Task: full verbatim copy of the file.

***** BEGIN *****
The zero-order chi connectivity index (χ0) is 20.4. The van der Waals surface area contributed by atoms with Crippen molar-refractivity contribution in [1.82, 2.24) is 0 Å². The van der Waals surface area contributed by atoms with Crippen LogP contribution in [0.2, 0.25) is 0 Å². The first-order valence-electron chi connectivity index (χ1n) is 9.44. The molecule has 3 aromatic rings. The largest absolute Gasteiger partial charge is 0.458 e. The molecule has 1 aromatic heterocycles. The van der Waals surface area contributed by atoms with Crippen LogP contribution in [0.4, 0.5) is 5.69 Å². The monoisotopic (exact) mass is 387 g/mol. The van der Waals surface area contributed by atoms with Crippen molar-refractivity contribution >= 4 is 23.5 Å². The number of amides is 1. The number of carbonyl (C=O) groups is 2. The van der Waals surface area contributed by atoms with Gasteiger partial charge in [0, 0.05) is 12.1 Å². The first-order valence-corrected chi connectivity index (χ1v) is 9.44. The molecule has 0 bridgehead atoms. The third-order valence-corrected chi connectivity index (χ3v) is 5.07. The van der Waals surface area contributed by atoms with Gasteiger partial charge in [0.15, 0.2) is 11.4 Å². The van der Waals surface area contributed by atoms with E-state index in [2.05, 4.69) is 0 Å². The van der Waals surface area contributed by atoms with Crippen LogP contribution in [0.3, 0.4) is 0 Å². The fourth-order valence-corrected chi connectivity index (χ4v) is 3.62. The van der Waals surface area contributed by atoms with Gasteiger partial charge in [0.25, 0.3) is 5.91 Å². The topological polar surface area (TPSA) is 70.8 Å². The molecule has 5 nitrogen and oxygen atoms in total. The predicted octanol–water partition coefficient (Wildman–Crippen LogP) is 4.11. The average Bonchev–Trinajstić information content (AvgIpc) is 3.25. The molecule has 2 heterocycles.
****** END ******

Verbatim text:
The zero-order chi connectivity index (χ0) is 20.4. The van der Waals surface area contributed by atoms with Crippen molar-refractivity contribution in [1.82, 2.24) is 0 Å². The van der Waals surface area contributed by atoms with Crippen LogP contribution in [0.2, 0.25) is 0 Å². The first-order valence-electron chi connectivity index (χ1n) is 9.44. The molecule has 3 aromatic rings. The largest absolute Gasteiger partial charge is 0.458 e. The molecule has 1 aromatic heterocycles. The van der Waals surface area contributed by atoms with Crippen LogP contribution in [0.4, 0.5) is 5.69 Å². The monoisotopic (exact) mass is 387 g/mol. The van der Waals surface area contributed by atoms with Crippen molar-refractivity contribution >= 4 is 23.5 Å². The number of amides is 1. The number of carbonyl (C=O) groups is 2. The van der Waals surface area contributed by atoms with Gasteiger partial charge in [0, 0.05) is 12.1 Å². The first-order valence-corrected chi connectivity index (χ1v) is 9.44. The molecule has 0 bridgehead atoms. The third-order valence-corrected chi connectivity index (χ3v) is 5.07. The van der Waals surface area contributed by atoms with Gasteiger partial charge in [0.15, 0.2) is 11.4 Å². The van der Waals surface area contributed by atoms with E-state index in [2.05, 4.69) is 0 Å². The van der Waals surface area contributed by atoms with Crippen LogP contribution in [0.3, 0.4) is 0 Å². The fourth-order valence-corrected chi connectivity index (χ4v) is 3.62. The van der Waals surface area contributed by atoms with Gasteiger partial charge in [0.25, 0.3) is 5.91 Å². The topological polar surface area (TPSA) is 70.8 Å². The molecule has 5 nitrogen and oxygen atoms in total. The predicted octanol–water partition coefficient (Wildman–Crippen LogP) is 4.11. The average Bonchev–Trinajstić information content (AvgIpc) is 3.25. The molecule has 2 heterocycles.